The Call of Cthulhu

The Call of Cthulhu


(27 Reviews)
The Call of Cthulhu by H. P. Lovecraft









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The Call of Cthulhu


(27 Reviews)
Three independent narratives linked together by the device of a narrator discovering notes left by a deceased relative. Piecing together the whole truth and disturbing significance of the information he possesses, the narrator's final line is ''The most merciful thing in the world, I think, is the inability of the human mind to correlate all its contents.''

Book Excerpt

ndscape in the Paris spring salon of 1926. And so numerous are the recorded troubles in insane asylums that only a miracle can have stopped the medical fraternity from noting strange parallelisms and drawing mystified conclusions. A weird bunch of cuttings, all told; and I can at this date scarcely envisage the callous rationalism with which I set them aside. But I was then convinced that young Wilcox had known of the older matters mentioned by the professor.

II. The Tale of Inspector Legrasse.

The older matters which had made the sculptor's dream and bas-relief so significant to my uncle formed the subject of the second half of his long manuscript. Once before, it appears, Professor Angell had seen the hellish outlines of the nameless monstrosity, puzzled over the unknown hieroglyphics, and heard the ominous syllables which can be rendered only as "Cthulhu" ; and all this in so stirring and horrible a connexion that it is small wonder he pursued young Wilcox with queries and demands for data.

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When the joy of a fan does no longer meddle with the mind, then the story is mediocre. By now I noticed similarities to the Demeter's journey in Dracula, and the complete lack of formatting makes the ebook version get another minus, when it comes to readability.

On the strong side Lovecraft gave unusual examples of how to hook readers, how to draw them into a story, be it by a narration or a series of letters. The trick of excluding grisly details, while making the reader have a very clear suspicion about what happened, has always been part of his signature-style.

Among the roleplayers of Call of Cthulhu or Trail of Cthulhu: This story is not all about Miskatonic university (as it has never been anything special to Lovecraft himself), and clearly uses other places & faculties.

Sadly there are notions, which nowadays are defined as racist, so no more blissful ignorance and overlooking.
This was the story that got me hooked on Lovecraft long ago.
The effect is something like the old sense of "sublime". He often describes things as "blasphemous", but they are as likely to blaspheme against geometry as against God.
If you don't want to download it, you can also read it online:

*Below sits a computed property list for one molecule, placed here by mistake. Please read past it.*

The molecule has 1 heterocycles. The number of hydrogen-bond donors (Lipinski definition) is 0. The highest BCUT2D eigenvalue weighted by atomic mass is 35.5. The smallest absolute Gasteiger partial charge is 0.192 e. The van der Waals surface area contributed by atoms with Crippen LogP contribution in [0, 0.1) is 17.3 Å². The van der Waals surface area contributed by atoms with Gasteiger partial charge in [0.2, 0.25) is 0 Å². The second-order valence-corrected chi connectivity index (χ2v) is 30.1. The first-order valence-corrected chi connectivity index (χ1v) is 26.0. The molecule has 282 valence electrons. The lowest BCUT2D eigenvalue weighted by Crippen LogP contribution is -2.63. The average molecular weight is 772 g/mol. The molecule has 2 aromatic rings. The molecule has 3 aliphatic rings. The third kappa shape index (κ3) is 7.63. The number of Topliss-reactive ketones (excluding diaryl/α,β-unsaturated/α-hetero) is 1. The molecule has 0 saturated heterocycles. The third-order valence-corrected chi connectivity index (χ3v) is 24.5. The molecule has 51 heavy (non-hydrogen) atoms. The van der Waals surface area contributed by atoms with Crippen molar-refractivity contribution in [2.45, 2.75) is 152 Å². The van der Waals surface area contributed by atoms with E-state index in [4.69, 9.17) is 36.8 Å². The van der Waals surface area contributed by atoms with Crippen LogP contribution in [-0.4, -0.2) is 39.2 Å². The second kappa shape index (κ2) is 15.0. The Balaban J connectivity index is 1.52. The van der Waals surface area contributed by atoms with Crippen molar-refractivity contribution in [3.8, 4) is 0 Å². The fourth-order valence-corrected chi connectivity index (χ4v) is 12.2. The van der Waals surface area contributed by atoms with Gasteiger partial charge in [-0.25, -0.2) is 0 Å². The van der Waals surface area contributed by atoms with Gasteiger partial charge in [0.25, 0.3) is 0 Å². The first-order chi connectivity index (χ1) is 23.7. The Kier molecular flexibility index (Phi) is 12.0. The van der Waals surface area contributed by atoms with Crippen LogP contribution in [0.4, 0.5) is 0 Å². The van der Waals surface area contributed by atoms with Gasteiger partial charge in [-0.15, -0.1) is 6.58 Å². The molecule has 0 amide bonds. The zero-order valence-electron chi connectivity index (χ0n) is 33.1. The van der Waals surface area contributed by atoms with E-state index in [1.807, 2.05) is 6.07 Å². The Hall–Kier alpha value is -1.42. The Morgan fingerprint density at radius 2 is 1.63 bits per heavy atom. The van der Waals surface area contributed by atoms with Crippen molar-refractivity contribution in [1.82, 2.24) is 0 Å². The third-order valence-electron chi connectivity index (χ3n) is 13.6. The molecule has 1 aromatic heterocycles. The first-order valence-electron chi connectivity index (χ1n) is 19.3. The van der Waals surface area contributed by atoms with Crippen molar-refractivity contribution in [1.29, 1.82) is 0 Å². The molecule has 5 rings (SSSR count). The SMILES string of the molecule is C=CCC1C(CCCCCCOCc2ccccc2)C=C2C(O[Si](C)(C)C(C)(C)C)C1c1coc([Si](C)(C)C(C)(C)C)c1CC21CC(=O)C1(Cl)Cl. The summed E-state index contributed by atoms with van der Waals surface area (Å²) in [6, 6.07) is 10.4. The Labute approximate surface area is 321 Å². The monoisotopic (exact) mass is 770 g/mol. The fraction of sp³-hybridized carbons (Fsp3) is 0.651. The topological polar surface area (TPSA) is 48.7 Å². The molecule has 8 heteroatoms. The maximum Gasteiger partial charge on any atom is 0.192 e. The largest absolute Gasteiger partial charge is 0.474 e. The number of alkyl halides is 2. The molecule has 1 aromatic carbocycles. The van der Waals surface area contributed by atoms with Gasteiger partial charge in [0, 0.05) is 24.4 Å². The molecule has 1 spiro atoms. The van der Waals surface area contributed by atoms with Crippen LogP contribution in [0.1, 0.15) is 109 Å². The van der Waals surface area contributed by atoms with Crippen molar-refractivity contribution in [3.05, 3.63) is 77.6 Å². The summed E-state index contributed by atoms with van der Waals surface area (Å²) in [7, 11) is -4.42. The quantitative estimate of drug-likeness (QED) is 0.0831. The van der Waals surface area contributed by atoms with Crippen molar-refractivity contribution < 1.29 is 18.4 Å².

Lovecraft had two basic types of stories. One where the thing happens to the protagonist (Herbert West, Whisperer on the Doorstep, Charles Dexter Ward, Mountains of Madness,) and one where the narrator discovers documents, artifacts, etc. and relates someone else's story. This started out as the latter (boring) type, but luckily it ended with a sailor's first-person account of Cthulhu (pronounced, "Smith"). If you can get through the scholarship stuff, the ending is worth it.
One of my favorite short stories! This is a sci-fi classic. If that is not enough for you to read it, imagine a secret cults, horrible monsters, and a following clues "detective" style to discover the horrors of Cthulhu (best name ever).
A must of H. P. Lovecraft lovers, sci-fi/horror lovers, or just anyone who wants a great fictional short story.
A very silly story, told very well, although the language used was rather 'baroque' in its overuse of adjectives and descriptions. This story comes in three parts, building up the tension nicely, but the 3rd part eventually annoyed me with its over-ornate, superficially compunctional pericombobulations.
It’s appropriately weird that – in this story that culminates in a jellyish-green tentacled monster – it’s the little images that stand out best.

Whether its a man dying inexplicably after a sheath of papers falls out of a window and its him on the head or a 6" statuette of a monster – its claws "gripped the front edge and extended a quarter of the way down toward the bottom of the pedestal.

The depiction of the sifting and physics defying demission of the tomb of Cthulhu (its all wrong geometry) makes the stone buildings and arches as much part of the terror as the wakening monster it harbours.

“They could not decide whether it lay flat like a trap-door or slantwise like an outside cellar door… (Donovan) climbed interminably along the grotesque stone moulding – that is, one would call it climbing if the thing was not after all horizontal.”
The Call of Cthulhu was amazing, for starters. Lovecraft has a strange writing style, but once you get past that into the story, it's incredible.

The only part that confused me was towards the end (spoiler) where he described R'lyeh with angles that behaved wrong, and then there was Cthulhu. :DDD

One of the greatest works of Fiction I've ever read. I loved it, and I recommend it.
Arguably H.P. Lovecraft's greatest work. The prose is dense, like many of Lovecraft's other works, but the patience needed is well worth it. Cthulhu is one of the best monsters of all time, a mammoth figure comparable to Satan and Dracula.